More than a billion people around the world have smartphones, almost all of which come with some kind of navigation app such as Google or Apple Maps or Waze. This raises the age-old question we encounter with any technology: What skills are we losing? But also, crucially: What capabilities are we gaining?

Talking with people who are good at finding their way around or adept at using paper maps, I often hear a lot of frustration with digital maps. North/south orientation gets messed up, and you can see only a small section at a time. And unlike with paper maps, one loses a lot of detail after zooming out.

I can see all that and sympathize that it may be quite frustrating for the already skilled to be confined to a small phone screen. (Although map apps aren’t really meant to be replacements for paper maps, which appeal to our eyes, but are actually designed to be heard: “Turn left in 200 feet. Your destination will be on the right.”)

But consider what digital navigation aids have meant for someone like me. Despite being a frequent traveler, I’m so terrible at finding my way that I still use Google Maps almost every day in the small town where I have lived for many years. What looks like an inferior product to some has been a significant expansion of my own capabilities. I’d even call it life-changing.

Part of the problem is that reading paper maps requires a specific skill set. There is nothing natural about them. In many developed nations, including the U.S., one expects street names and house numbers to be meaningful referents, and instructions such as “go north for three blocks and then west” make sense to those familiar with these conventions. In Istanbul, in contrast, where I grew up, none of those hold true. For one thing, the locals rarely use street names. Why bother when a government or a military coup might change them—again. House and apartment numbers often aren’t sequential either because after buildings 1, 2 and 3 were built, someone squeezed in another house between 1 and 2, and now that’s 4. But then 5 will maybe get built after 3, and 6 will be between 2 and 3. Good luck with 1, 4, 2, 6, 5, and so on, sometimes into the hundreds, in jumbled order. Besides, the city is full of winding, ancient alleys that intersect with newer avenues at many angles. Instructions as simple as “go north” would require a helicopter or a bulldozer.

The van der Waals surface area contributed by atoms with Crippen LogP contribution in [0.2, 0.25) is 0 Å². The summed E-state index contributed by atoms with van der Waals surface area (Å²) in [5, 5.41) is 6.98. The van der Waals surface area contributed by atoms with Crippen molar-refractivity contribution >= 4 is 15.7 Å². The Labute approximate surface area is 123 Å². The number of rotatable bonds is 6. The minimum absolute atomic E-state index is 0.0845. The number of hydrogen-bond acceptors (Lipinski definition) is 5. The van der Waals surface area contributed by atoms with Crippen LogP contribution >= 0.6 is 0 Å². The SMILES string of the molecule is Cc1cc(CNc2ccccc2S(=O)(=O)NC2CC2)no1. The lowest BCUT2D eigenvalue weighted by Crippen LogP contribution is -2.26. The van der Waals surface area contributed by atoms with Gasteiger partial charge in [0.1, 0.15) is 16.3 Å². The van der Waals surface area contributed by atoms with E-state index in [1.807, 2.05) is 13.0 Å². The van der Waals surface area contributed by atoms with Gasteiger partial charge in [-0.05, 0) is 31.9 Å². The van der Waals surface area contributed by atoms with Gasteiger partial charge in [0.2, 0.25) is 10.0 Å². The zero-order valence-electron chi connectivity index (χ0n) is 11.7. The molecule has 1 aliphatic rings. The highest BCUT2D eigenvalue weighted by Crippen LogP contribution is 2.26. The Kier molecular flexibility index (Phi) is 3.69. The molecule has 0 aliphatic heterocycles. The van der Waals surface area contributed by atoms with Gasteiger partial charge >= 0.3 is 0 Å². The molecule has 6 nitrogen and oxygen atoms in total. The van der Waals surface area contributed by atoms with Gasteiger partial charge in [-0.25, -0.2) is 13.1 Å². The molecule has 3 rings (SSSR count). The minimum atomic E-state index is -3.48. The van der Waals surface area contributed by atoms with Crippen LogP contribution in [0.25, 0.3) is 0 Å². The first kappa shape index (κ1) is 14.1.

In such places, you navigate by making your way to a large, well-known landmark and asking whomever is around how to get to your destination—which involves getting to the next big landmark and asking again. In American suburbs, however, there is often nobody outside to ask—and even when there is, “turn right at the next ornate mosque” is a different level of specificity than “turn right at the next strip mall.”

All of this means that between my arrival in more developed nations and the arrival of Google Maps, I got lost all the time, searching in vain for someone to ask. Even when I traveled to cities that were old like Istanbul, I still felt uncomfortable. I didn’t necessarily speak the language well enough or know the major landmarks so my skills didn’t transfer.

I tried many techniques, and maybe I would have gotten eventually better—who knows? But along came Google Maps, like a fairy grandmother whispering directions in my ear.

Since then, I travel with a lot more confidence, and my world has opened up. Maybe it is true that I am especially directionally challenged, but I cannot be the only one. And because I go to more places more confidently, I believe my native navigation skills have somewhat improved, too.

Which brings me back to my original question: while we often lose some skills after outsourcing the work to technology, this new setup may also allow us to expand our capabilities. Consider the calculator: I don’t doubt that our arithmetic skills might have regressed a bit as the little machines became ubiquitous, but calculations that were once tedious and error-prone are now much more straightforward—and one can certainly do more complex equations more confidently. Maybe when technology closes a door, we should also look for the doors it opens.